The Telegraph
Since 1st March, 1999
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MBA lesson from cricket clash

Mumbai, March 21: The Sourav Ganguly-Greg Chappell epic clash was not entirely in vain. It taught a few critical management lessons.

The S.P. Jain Institute of Management and Research, a reputed campus in Mumbai, recently offered its students an unprecedented case study.

Called the “Indian Cricket Saga”, the lesson for its MBA students in the organisational behaviour class took up the crossfire between Indian cricket coach Chappell and former captain Ganguly that had the entire nation running for cover.

The S.P. Jain faculty stressed that the study ' published recently in the European Case Clearing House journal ' had nothing to do with Chappell or Ganguly or the controversy, but the conflict was just right to draw “parallels from the sports arena to explain team performance in organisations”.

In the process, it illuminated a lot of management jargon: “shifting team dynamics”, “locus of power”, “emotional intelligence”, “adversity quotient”, as well as issues of leadership, cultural changes or conflict management.

“With any new person joining the team, as it happened with Greg Chappell, the dynamics change,” says Lata Dheer, who teaches at the institute. She, with her colleague Suresh Lalwani and students Pankaj Dontam Setty and Praveen Sareen, is the brain behind the programme.

“We say there are four stages in team formation: forming, storming, norming and performing. If a new person comes into a performing team, it can go back to the storming stage. This could have happened with the Indian team,” she said.

As a leader, Chappell was found more aggressive and a “taskmaster”. Ganguly was identified as a tough, intuitive and emotional leader. When two authoritarian individuals worked together, there was bound to be more than a little friction, which is what happened.

Some participants felt Chappell came from a culture of high achievers, keen to implement change rather quickly. Some felt he was setting too many individual goals apart from team goals, which confused the players.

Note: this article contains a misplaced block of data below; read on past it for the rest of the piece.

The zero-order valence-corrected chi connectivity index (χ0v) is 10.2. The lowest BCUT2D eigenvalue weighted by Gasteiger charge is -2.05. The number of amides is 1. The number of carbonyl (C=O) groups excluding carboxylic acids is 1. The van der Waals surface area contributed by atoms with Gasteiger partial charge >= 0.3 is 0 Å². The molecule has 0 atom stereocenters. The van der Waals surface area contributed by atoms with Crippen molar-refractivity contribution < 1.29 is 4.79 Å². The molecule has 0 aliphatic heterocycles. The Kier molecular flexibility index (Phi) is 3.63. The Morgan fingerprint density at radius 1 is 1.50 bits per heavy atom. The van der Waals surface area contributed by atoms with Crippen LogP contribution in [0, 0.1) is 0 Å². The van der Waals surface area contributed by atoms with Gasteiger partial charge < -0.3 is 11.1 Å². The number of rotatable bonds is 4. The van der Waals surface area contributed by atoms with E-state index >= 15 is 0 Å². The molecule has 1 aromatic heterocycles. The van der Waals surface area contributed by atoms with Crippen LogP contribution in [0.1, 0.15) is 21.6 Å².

But some believed that Chappell was a “situational leader”, trying to prepare the team for the 2007 World Cup and did not have much time.

Chappell was also felt to be under pressure to prove himself. “Perhaps he wanted to prove himself by strongly pitting the Indian team against the formidable Australians,” felt a participant.

Chappell was not the only problem. Ganguly was the most successful Indian captain, but of late his individual performances were not up to the mark. It was felt that the leader must perform and set examples to lead the team towards effective performance, which Ganguly failed to do.

As the study focused on team performance, one way out, says Dheer, was to stay away from the power bases, and create your own “personal power” irrespective of other people, like Sachin Tendulkar’s, which gives an employee his own position in the organisation.

The other idea was to give free time to high performers so that they don’t burn out, be it BCCI or an MNC.

But the real key, says Dheer, stressing it as an important organisational strategy, would be to go for “distributed leadership”.

“Different persons should lead in different situations. If Ganguly was good for one situation, the baton should have been passed on to another in a different situation and Ganguly could have been brought back if the situation demanded so,” she says.

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